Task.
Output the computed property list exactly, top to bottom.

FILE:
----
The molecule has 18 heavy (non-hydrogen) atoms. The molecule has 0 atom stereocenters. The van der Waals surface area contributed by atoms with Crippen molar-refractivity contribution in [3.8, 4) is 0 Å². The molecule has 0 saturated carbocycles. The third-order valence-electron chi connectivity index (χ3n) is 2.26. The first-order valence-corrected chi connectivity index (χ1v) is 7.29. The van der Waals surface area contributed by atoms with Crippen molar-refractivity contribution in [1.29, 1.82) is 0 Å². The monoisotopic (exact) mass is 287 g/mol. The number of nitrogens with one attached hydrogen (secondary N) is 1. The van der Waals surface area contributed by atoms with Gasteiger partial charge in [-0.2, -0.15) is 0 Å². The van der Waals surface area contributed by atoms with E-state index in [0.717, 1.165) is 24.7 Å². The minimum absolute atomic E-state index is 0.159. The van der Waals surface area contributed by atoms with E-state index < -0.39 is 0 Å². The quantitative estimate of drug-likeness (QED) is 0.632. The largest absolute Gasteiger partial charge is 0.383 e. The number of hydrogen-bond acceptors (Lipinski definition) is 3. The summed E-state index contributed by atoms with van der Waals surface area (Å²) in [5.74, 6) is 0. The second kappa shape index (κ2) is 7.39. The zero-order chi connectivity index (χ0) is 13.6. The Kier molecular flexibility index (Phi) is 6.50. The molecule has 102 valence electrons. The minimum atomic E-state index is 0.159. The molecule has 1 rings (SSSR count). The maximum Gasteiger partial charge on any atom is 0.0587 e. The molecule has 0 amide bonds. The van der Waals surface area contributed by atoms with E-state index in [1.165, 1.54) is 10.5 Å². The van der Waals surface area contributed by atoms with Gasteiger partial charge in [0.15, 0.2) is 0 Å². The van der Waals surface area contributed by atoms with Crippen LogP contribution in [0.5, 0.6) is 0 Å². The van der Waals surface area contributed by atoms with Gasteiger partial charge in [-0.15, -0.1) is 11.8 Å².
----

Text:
The molecule has 18 heavy (non-hydrogen) atoms. The molecule has 0 atom stereocenters. The van der Waals surface area contributed by atoms with Crippen molar-refractivity contribution in [3.8, 4) is 0 Å². The molecule has 0 saturated carbocycles. The third-order valence-electron chi connectivity index (χ3n) is 2.26. The first-order valence-corrected chi connectivity index (χ1v) is 7.29. The van der Waals surface area contributed by atoms with Crippen molar-refractivity contribution in [1.29, 1.82) is 0 Å². The monoisotopic (exact) mass is 287 g/mol. The number of nitrogens with one attached hydrogen (secondary N) is 1. The van der Waals surface area contributed by atoms with Gasteiger partial charge in [-0.2, -0.15) is 0 Å². The van der Waals surface area contributed by atoms with E-state index in [0.717, 1.165) is 24.7 Å². The minimum absolute atomic E-state index is 0.159. The van der Waals surface area contributed by atoms with E-state index < -0.39 is 0 Å². The quantitative estimate of drug-likeness (QED) is 0.632. The largest absolute Gasteiger partial charge is 0.383 e. The number of hydrogen-bond acceptors (Lipinski definition) is 3. The summed E-state index contributed by atoms with van der Waals surface area (Å²) in [5.74, 6) is 0. The second kappa shape index (κ2) is 7.39. The zero-order chi connectivity index (χ0) is 13.6. The Kier molecular flexibility index (Phi) is 6.50. The molecule has 102 valence electrons. The minimum atomic E-state index is 0.159. The molecule has 1 rings (SSSR count). The maximum Gasteiger partial charge on any atom is 0.0587 e. The molecule has 0 amide bonds. The van der Waals surface area contributed by atoms with E-state index in [1.165, 1.54) is 10.5 Å². The van der Waals surface area contributed by atoms with Gasteiger partial charge in [0.15, 0.2) is 0 Å². The van der Waals surface area contributed by atoms with Crippen LogP contribution in [0.5, 0.6) is 0 Å². The van der Waals surface area contributed by atoms with Gasteiger partial charge in [-0.15, -0.1) is 11.8 Å².